Name: Abdullah Al-Owisi
Major (s): I finished my undergraduate years with a finance major and an accounting minor. I am now finishing up my Master’s of Science in Accountancy (MACC)
Languages spoken: Arabic and English
I picked the University of San Diego firstly because it was on the list of approved schools I could attend under the scholarship from the Kuwaiti Ministry of Higher Education. The list of schools I could choose from was rather broad but choosing a school in the beautiful city of San Diego, which I had heard a lot about was easy. I had never been the United States prior to my college career but I had a friend who started college in San Diego before me. So I consulted him about San Diego in general and the University of San Diego in particular, he told me I shouldn’t think twice about coming here, and the rest is history.
In terms of transitioning from Kuwait to the United States, I thankfully did not face as much of a culture shock as I initially anticipated. Academically speaking, I had attended an American school my whole life back in Kuwait and so the academic setting required almost no adjustment whatsoever. Culturally speaking, it was the college culture that was relatively new to me. I think this is the same regardless of where you go to school, the transition from high school to university always requires some form of adjustment. For me personally the biggest difference was living alone for the first time in my life, away from my family, my friends, and my country. I was truly independent for the first time in my life, and I flourished with this newfound independence.
I had always had plans to pursue higher education and not stop at a bachelor’s degree. So after completing my four years of undergraduate studies, I stumbled upon the MACC program at USD. Due to my solid academic performance in my four undergrad years, I had qualified for a scholarship to pursue a Master’s degree. At the same time the job market back home in Kuwait was flooded with recent graduates, especially with business majors like myself. I needed to go one step further to distinguish myself from the other recent graduates and stand out from the pack. I can’t say I had had enough of San Diego at the end of my four-year adventure, but on the contrary. I was eager to stay. And so I applied for the MACC program at USD, and I got in. Being a numbers guy, I liked finance and accounting, and I did very well in those classes, so naturally I jumped at the opportunity to pursue the Masters of Science in Accountancy at my same school, USD.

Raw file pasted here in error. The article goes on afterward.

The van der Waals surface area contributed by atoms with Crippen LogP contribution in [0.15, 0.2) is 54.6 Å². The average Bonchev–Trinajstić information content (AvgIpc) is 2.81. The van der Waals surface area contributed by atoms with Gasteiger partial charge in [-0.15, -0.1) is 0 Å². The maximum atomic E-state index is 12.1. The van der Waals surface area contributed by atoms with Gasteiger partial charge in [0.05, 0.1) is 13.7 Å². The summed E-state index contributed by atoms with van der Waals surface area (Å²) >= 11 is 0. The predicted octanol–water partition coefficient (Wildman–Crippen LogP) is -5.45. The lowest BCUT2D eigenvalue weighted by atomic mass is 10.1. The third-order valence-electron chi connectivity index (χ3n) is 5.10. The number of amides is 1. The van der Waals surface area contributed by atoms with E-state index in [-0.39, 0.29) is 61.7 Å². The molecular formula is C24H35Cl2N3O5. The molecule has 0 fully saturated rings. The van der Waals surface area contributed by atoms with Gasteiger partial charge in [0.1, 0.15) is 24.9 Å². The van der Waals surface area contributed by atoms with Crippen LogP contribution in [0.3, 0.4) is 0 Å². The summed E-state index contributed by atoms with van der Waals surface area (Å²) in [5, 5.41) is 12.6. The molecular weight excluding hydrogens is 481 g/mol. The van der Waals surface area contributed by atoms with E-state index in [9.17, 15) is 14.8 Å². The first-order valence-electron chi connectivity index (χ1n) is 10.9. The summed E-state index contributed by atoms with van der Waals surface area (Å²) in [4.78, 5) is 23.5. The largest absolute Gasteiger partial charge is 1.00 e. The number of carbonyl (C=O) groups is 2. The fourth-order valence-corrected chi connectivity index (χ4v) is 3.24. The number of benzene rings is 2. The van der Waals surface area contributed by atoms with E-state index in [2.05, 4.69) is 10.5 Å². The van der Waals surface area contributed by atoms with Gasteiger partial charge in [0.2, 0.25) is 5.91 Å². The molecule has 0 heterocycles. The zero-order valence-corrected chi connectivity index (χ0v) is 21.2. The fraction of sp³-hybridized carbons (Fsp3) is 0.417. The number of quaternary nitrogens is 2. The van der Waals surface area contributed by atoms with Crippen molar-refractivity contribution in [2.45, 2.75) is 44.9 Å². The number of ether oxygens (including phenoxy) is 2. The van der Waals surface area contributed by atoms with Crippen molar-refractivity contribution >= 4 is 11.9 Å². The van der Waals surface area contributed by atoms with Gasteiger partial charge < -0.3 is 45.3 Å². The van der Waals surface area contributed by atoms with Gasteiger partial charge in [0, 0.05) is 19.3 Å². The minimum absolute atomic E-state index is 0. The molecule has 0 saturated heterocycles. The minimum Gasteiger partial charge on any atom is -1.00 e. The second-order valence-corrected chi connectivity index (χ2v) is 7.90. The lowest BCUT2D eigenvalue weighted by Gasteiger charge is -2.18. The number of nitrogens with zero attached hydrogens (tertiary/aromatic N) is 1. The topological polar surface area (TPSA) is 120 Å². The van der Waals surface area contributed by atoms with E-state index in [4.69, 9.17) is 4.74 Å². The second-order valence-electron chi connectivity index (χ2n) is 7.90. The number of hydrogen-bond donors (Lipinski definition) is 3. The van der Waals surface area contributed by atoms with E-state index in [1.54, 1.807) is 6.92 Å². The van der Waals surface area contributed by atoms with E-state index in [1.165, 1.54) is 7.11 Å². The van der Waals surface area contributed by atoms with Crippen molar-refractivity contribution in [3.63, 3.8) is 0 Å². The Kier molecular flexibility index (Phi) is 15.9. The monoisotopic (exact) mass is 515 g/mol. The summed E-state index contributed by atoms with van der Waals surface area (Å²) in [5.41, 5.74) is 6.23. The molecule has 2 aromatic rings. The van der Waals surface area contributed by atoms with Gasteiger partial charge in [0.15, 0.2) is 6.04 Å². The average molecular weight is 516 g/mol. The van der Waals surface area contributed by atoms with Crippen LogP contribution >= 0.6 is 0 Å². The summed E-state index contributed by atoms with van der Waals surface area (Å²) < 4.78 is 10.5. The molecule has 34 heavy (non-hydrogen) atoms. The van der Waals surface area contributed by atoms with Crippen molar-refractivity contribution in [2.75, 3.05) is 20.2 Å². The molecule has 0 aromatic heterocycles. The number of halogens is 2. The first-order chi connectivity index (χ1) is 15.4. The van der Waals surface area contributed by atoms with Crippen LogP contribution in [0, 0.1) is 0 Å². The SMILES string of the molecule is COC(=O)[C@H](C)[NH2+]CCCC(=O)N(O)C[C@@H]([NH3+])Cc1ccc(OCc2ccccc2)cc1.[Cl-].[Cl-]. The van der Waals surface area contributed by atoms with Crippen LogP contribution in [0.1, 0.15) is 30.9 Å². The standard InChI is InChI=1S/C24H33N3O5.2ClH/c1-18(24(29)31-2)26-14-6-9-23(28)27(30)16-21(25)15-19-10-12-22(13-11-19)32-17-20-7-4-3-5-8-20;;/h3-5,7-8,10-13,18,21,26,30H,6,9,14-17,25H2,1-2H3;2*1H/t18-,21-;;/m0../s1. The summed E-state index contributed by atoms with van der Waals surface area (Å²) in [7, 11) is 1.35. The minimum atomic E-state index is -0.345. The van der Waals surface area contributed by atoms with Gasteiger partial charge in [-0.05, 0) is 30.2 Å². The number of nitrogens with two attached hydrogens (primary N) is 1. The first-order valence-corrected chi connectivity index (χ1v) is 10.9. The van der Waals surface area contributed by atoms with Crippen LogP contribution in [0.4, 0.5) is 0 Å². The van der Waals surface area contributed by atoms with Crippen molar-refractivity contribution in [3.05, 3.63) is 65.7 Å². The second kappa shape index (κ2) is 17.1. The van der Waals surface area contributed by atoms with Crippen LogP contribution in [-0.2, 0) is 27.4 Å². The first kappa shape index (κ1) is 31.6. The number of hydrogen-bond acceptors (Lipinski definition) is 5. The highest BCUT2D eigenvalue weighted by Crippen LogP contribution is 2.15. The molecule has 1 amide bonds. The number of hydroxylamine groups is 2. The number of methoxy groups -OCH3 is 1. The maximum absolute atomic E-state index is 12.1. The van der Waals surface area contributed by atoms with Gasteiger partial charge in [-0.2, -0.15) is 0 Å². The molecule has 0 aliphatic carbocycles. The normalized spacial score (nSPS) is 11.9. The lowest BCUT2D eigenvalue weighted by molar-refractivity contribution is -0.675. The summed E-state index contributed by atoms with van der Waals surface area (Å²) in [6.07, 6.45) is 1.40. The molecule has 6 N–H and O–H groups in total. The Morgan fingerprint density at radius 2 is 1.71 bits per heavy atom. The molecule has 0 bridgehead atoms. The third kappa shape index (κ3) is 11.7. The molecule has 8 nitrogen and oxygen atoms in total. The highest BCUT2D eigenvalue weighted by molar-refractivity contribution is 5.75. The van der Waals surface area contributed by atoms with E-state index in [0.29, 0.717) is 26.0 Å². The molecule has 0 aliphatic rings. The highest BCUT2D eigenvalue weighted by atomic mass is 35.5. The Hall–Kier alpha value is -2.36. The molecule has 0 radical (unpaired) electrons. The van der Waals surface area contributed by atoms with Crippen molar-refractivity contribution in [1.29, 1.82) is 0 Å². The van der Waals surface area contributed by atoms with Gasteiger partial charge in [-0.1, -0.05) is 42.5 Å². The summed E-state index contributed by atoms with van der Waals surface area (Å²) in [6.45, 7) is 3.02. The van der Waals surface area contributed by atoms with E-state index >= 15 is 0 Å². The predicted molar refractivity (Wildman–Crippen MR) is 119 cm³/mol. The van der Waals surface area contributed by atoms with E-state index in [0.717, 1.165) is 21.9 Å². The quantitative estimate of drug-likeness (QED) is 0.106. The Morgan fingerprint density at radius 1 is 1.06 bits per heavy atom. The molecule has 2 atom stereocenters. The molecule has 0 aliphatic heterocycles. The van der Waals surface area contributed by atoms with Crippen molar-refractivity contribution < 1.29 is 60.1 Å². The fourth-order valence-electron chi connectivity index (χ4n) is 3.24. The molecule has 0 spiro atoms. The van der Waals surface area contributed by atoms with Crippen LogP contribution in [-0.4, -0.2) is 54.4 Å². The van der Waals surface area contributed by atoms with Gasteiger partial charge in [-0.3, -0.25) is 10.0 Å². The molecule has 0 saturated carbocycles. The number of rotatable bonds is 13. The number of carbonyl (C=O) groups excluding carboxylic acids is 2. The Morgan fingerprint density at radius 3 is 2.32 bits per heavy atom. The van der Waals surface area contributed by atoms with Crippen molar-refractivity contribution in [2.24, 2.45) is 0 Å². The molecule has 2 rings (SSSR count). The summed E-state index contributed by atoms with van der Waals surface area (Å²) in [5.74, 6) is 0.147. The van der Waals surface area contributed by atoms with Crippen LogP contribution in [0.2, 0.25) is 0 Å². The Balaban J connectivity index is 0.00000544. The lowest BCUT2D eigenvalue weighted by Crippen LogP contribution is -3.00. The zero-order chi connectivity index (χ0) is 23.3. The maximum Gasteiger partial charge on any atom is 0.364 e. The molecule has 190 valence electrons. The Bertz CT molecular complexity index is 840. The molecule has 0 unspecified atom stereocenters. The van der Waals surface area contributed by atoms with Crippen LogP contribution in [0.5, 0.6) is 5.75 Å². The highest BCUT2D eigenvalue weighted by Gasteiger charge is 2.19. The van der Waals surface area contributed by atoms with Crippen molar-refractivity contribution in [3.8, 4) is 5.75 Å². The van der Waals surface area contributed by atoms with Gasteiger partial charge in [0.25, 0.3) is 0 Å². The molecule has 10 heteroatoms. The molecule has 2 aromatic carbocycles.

The MACC program is only one year long so before I knew it I was staring at my last remaining months here in the United States. At this stage of my life, I had spent five years in undergraduate and graduate studies and was ready to enter the job market to apply all that I had learned. I welcomed the prospect of working in San Diego but acknowledged the potential difficulty regarding my international visa status. So I applied for the Optional Practical Training Program (OPT) and I am expecting to receive my card any day now. At this moment I am still engaged in the job search and I have accepted the obstacle set forth by my international student status. However, this does not discourage me any less to keep trying to find a job here and hopefully get the opportunity to prove myself in the American job market. If I feel I have a better opportunity to progress in my working career back home, then I am not hesitant to go with that. I had the disadvantage of starting my job search a little late as a piece of advice I would give to international students is to try and establish networking connections with employers early on in your academic career. I am looking forward to this new chapter in my life and I thank the University of San Diego for being my home for the last five years.
I wish all the USD students the best of luck in their current academic careers and future employment. Go Toreros!